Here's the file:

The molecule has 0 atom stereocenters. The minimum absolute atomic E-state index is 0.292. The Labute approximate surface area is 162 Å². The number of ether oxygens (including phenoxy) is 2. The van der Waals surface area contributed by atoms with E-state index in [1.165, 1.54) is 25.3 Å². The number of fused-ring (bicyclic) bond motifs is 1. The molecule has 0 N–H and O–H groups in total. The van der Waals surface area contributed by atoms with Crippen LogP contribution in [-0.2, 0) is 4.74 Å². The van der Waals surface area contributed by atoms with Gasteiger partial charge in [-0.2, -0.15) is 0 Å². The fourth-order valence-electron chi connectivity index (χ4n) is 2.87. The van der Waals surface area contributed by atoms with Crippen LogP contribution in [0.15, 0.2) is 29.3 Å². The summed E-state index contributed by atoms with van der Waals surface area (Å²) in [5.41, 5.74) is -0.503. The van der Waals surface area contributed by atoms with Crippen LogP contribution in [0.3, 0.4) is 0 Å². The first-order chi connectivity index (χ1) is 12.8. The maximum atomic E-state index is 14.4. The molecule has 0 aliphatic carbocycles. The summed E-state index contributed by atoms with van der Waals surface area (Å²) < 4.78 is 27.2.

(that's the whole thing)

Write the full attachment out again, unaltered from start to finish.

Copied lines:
The molecule has 0 atom stereocenters. The minimum absolute atomic E-state index is 0.292. The Labute approximate surface area is 162 Å². The number of ether oxygens (including phenoxy) is 2. The van der Waals surface area contributed by atoms with E-state index in [1.165, 1.54) is 25.3 Å². The number of fused-ring (bicyclic) bond motifs is 1. The molecule has 0 N–H and O–H groups in total. The van der Waals surface area contributed by atoms with Crippen LogP contribution in [-0.2, 0) is 4.74 Å². The van der Waals surface area contributed by atoms with Gasteiger partial charge in [-0.2, -0.15) is 0 Å². The fourth-order valence-electron chi connectivity index (χ4n) is 2.87. The van der Waals surface area contributed by atoms with Crippen LogP contribution in [0.15, 0.2) is 29.3 Å². The summed E-state index contributed by atoms with van der Waals surface area (Å²) in [5.41, 5.74) is -0.503. The van der Waals surface area contributed by atoms with Crippen LogP contribution in [0.3, 0.4) is 0 Å². The first-order chi connectivity index (χ1) is 12.8. The maximum atomic E-state index is 14.4. The molecule has 0 aliphatic carbocycles. The summed E-state index contributed by atoms with van der Waals surface area (Å²) < 4.78 is 27.2.